Curious as I am, I click, signed-in with my Linkedin account, and take a look.
15 minutes later I deleted my account.
5 great ways to kill Trust & scare off your clients in a flash
1. Make sure your value proposition calls up many questions
- Create and customize a Personal Branding Profile – Don’t I already have one on Linkedin?
- Promote yourself on search engines like Google and Bing – Tell me how?
- Build your reputation through references and endorsements – Isn’t this something I am doing on Linkedin already?
- Monitor your reputation on Google – Can’t I just find out by searching on my own name in Google?
- Exchange ideas, opportunities, and updates with your network – Am I not already doing that on Twitter, Facebook, blog comments, etc?
- Find and connect with other reputable people – Explain ‘reputable’ please?
2. Make fluffy promises & use gobbledygook language
“…harnesses the power of social networking, online marketing, and public relations to help you establish your reputation, stand out from your peers, and reach your professional aspirations”.
Erm… what? (OMG. All that with one product?)
3. Make it very hard for people to understand how your product works
I clicked for about 5 minutes, and couldn’t figure out what it was for. It had something to do with my personal brand, growing my network and protecting my reputation. But it didn’t really seem to do that.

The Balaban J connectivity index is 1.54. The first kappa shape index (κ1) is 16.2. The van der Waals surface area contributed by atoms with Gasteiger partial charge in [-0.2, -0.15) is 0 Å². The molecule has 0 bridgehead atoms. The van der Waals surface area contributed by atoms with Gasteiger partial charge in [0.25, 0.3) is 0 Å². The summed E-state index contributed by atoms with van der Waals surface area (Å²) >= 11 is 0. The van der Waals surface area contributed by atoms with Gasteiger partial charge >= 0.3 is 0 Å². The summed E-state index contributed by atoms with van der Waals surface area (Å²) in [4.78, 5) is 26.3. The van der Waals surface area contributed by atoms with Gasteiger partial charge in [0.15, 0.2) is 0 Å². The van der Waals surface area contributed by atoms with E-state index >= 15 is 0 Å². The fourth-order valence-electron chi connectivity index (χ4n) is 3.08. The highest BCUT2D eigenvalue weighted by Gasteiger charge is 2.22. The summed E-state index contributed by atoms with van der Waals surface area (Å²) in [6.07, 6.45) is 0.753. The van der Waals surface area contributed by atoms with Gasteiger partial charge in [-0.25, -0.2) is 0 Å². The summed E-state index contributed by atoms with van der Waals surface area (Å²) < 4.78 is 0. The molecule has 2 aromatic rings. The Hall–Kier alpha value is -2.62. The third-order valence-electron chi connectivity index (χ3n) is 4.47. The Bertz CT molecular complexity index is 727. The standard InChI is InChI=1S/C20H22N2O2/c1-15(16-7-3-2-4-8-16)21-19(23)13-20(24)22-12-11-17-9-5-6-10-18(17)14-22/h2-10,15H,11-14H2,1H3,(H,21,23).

Shouldn’t this stuff be intuitive? After 2 minutes of clicking I should have already gotten the ‘Ah’ feeling. Shouldn’t I?
4. Use every chanced you get to push the Premium membership offer in your clients’ face
One of the first things I get after registering is a big advertising pop-up for the Premium membership offer. Isn’t this a bit early? As I am still discovering the service, my eyes keeps getting drawn to the big shiny Premium membership banner in the left navigation sidebar. As I am frantically looking for the ‘delete my account’ button, I stumble over the Premium membership button another few times.
5. Make it look like a CMS rather than a Web 2.0 tool
It’s simple: look at Facebook, Twitter, foursquare, or any other social network that rocks. These are the benchmark. That’s what most people use. What they expect from an online network. You gotta be up to par. Make it look intuitive and pleasant to use and look at.
A final note
OK. I’m done ranting. Hope you don’t mind. Had to get it off my chest.
As a marketer – passionate abound inbound marketing,social networks and product development – I feel some things are worth ranting for, such as:
- a clear value proposition
- no gobbledygook (e.g. don’t harness the power of things)
- no spamming and interrupting people.
And I would suggest a great product too. But I didn’t really stick around long enough to make that call. I lost Trust already.